death – Obituary News : Behali Tea Estate Mourns the Loss of Bijuli Prasad, a Legendary Elephant
Dubbed “Bijuli Prasad,” this majestic elephant captivated the hearts of many with his incredible strength and resilience. In a remarkable show of devotion, Bijuli Prasad worked tirelessly on tea farms in India’s eastern state of Assam’s Sonitpur district until his retirement in 2018. With the passing of this iconic creature, the Behali Tea Estate is left mourning the loss of their beloved companion.
Elephant veterinarian, Kushal Konwar Sarma, who had been caring for Bijuli Prasad in his later years, shared insights into the remarkable life of this magnificent creature. “Domestic elephants live up to 80 years, provided they are taken care of well,” stated Sarma. It was evident that this statement held true for Bijuli Prasad, who defied the odds and left an indelible mark on the tea estate.
However, as age caught up with Bijuli Prasad, his health began to deteriorate. Sarma explained, “All of the elephant’s teeth fell out due to age, making it impossible for him to eat.” Sarma quickly intervened, altering Bijuli Prasad’s diet and instructing caretakers to provide him with boiled food, primarily consisting of rice and soybean with a high protein value. This dietary change helped sustain Bijuli Prasad during his twilight years.
Renowned for his immense strength, Bijuli Prasad effortlessly uprooted old tea bushes and cleared forested areas. The Times of India reported an awe-inspiring incident where Bijuli Prasad valiantly fought off attackers attempting to seize his long tusks. Such acts of bravery solidified Bijuli Prasad’s legendary status, earning him the title of the “pride” of the Behali Tea Estate.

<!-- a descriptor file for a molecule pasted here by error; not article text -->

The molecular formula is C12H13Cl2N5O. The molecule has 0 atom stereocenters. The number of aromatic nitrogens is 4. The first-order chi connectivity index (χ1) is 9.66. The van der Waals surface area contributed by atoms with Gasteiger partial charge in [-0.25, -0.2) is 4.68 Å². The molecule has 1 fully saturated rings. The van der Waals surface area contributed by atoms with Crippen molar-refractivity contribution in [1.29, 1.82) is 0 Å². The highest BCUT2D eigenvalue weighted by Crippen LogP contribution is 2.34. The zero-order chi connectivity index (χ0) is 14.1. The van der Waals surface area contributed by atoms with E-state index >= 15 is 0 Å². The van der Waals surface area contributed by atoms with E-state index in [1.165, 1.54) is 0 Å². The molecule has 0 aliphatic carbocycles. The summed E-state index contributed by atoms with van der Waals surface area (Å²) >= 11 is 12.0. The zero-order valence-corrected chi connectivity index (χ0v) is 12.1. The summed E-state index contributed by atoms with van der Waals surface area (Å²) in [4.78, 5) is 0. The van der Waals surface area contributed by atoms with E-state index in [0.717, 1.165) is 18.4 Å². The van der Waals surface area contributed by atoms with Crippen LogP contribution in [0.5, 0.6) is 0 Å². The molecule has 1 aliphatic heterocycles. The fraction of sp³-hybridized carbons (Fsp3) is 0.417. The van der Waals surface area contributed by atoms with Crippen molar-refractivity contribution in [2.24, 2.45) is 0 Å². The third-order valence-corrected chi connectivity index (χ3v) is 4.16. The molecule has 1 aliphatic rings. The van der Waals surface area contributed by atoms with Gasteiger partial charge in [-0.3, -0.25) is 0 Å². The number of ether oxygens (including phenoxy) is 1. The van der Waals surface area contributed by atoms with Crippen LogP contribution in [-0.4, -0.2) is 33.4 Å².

On Monday, Bijuli Prasad peacefully passed away, leaving behind a void that will be hard to fill. Draped in a floral adornment, the elephant was given a grand funeral, complete with Hindu rituals carried out by a dedicated priest. The Behali Tea Estate spared no expense in ensuring that their beloved companion received a dignified farewell.
Ujjal Basnet, the deputy manager of Behali Tea Estate, expressed his deep sorrow at Bijuli Prasad’s demise. “We had engaged a priest to worship the elephant and two mahouts (elephant keepers) to look after it, though it retired long ago,” stated Basnet. The elephant had become an integral part of the estate’s identity, and the loss is deeply felt by all who were fortunate enough to witness Bijuli Prasad’s strength and grace.
While the average lifespan of Asian elephants in the wild is around mid-50s, Bijuli Prasad defied expectations by living a long and fulfilling life. The US-based Smithsonian Conservation Biology Institute confirms that exact data on the longevity of Asian elephants is scarce. However, it is worth noting that the oldest known elephant, named “Grandpa Lin” or “Lin Wang,” passed away at the remarkable age of 86 in 2003 at the Taipei Zoo in Taiwan, according to Guinness World Records. Grandpa Lin had carried supplies through Burma during World War II, showcasing the immense resilience and endurance of these gentle giants.
As the Behali Tea Estate bids farewell to their beloved Bijuli Prasad, his memory will forever remain etched in their hearts. The legacy of this extraordinary elephant will continue to inspire generations to come, serving as a reminder of the profound bond between humans and animals..